All the authors participated intellectually in the preparation and revision of the manuscript before its submission.

COVID-19 Elderly and Adult Survey Sheet at Bouaké

I) Sociodemographic aspects

1) Age (year): |__|__| 2) Gender: Male |__| Female |__|

3) Place of residence: Bouaké |__| Outside Bouaké |__|

4) Activity: Student |__| Informal sector |__| Public servant |__| None |__|

5) Place of activity: Hospital |__| Outside hospital |__|

6) Notion of contact with a positive person: Yes |__| No |__|

7) Notion of travel in the previous 15 days: Yes |__| No |__|

II) Clinical aspects

8) Comorbidity: Pneumonia |__| Asthma |__| Allergic rhinitis |__| Chronic Heart disease |__| Sickle cell disease |__| Diabetes |__| Obesity |__| Epilepsy |__| HIV/AIDS |__| Chronic Kidney disease |__| Others |_____________________| None |__|

9) Reason for admission: Fever |__| Arthralgia |__| Asthenia |__| Anosmia |__| Ageusia |__| Dry cough |__| Wet cough |__| Breathing difficulty |__| Abdominal pain |__| Diarrhea |__| Vomiting |__| Sneezing |__| Rhinorrhea |__| Rash |__| Lethargy |__| Disorder of consciousness |__| Others |_____________________| None |__|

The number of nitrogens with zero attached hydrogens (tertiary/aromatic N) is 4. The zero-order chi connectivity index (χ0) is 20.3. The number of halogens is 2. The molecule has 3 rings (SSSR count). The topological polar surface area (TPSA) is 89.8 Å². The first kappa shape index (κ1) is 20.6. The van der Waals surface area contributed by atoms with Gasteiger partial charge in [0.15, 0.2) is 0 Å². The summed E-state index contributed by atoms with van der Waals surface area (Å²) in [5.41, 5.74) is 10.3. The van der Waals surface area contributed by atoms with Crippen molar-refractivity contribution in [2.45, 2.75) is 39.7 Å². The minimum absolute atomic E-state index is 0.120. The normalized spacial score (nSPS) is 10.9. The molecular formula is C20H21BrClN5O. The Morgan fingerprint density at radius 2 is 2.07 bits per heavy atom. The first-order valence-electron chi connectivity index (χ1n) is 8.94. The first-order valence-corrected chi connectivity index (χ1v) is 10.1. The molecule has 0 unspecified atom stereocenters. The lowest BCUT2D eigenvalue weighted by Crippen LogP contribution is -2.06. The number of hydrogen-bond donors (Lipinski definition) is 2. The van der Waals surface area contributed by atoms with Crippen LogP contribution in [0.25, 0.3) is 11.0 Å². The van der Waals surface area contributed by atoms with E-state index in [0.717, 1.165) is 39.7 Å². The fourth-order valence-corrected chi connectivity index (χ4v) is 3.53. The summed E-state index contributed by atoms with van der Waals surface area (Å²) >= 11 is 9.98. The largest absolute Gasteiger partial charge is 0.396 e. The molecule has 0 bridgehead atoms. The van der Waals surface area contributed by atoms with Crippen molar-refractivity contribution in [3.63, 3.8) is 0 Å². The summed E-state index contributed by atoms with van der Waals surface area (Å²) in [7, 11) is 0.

10) Period of onset of signs (months): |_____________________|

11) Vital distress signs: Yes |__| No |__|

III) Therapeutic aspects

12) Therapeutic modality: Home |__| Hospitalization |__|

13) Date of hospitalization or confinement |___/___/______|

14) Treatment administered: Oxygen |__| Paracetamol |__| Vitamin C |__| Antibiotic: Amoxiclav |__| Azithromycin |__| Doxycycline |__| Ceftriaxone |__|

Chloroquine |__| Antiviral |__| Others |_________________________|

IV) Evolutionary aspects

15) Date of discharge from hospital or confinement or death |___/___/_____|

16) Issue: Healing |__| Death |__|

Conflicts of Interest

The authors declare no conflicts of interest regarding the publication of this paper.